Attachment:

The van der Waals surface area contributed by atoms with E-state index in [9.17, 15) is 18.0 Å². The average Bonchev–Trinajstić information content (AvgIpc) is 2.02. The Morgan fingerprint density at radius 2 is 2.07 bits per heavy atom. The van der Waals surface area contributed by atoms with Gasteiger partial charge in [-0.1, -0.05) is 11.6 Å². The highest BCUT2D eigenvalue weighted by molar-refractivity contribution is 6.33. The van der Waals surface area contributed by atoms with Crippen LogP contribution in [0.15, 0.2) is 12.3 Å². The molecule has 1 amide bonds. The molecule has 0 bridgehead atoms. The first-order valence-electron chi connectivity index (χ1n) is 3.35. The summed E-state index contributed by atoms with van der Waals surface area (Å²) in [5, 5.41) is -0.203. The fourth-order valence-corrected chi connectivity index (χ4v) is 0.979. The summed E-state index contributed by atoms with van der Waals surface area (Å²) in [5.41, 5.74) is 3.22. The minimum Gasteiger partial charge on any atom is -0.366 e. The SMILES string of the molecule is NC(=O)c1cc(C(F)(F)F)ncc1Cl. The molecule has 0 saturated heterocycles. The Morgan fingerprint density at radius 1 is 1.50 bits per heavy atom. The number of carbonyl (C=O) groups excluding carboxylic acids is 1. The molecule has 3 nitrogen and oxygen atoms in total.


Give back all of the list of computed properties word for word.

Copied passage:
The van der Waals surface area contributed by atoms with E-state index in [9.17, 15) is 18.0 Å². The average Bonchev–Trinajstić information content (AvgIpc) is 2.02. The Morgan fingerprint density at radius 2 is 2.07 bits per heavy atom. The van der Waals surface area contributed by atoms with Gasteiger partial charge in [-0.1, -0.05) is 11.6 Å². The highest BCUT2D eigenvalue weighted by molar-refractivity contribution is 6.33. The van der Waals surface area contributed by atoms with Crippen LogP contribution in [0.15, 0.2) is 12.3 Å². The molecule has 1 amide bonds. The molecule has 0 bridgehead atoms. The first-order valence-electron chi connectivity index (χ1n) is 3.35. The summed E-state index contributed by atoms with van der Waals surface area (Å²) in [5, 5.41) is -0.203. The fourth-order valence-corrected chi connectivity index (χ4v) is 0.979. The summed E-state index contributed by atoms with van der Waals surface area (Å²) in [5.41, 5.74) is 3.22. The minimum Gasteiger partial charge on any atom is -0.366 e. The SMILES string of the molecule is NC(=O)c1cc(C(F)(F)F)ncc1Cl. The molecule has 0 saturated heterocycles. The Morgan fingerprint density at radius 1 is 1.50 bits per heavy atom. The number of carbonyl (C=O) groups excluding carboxylic acids is 1. The molecule has 3 nitrogen and oxygen atoms in total.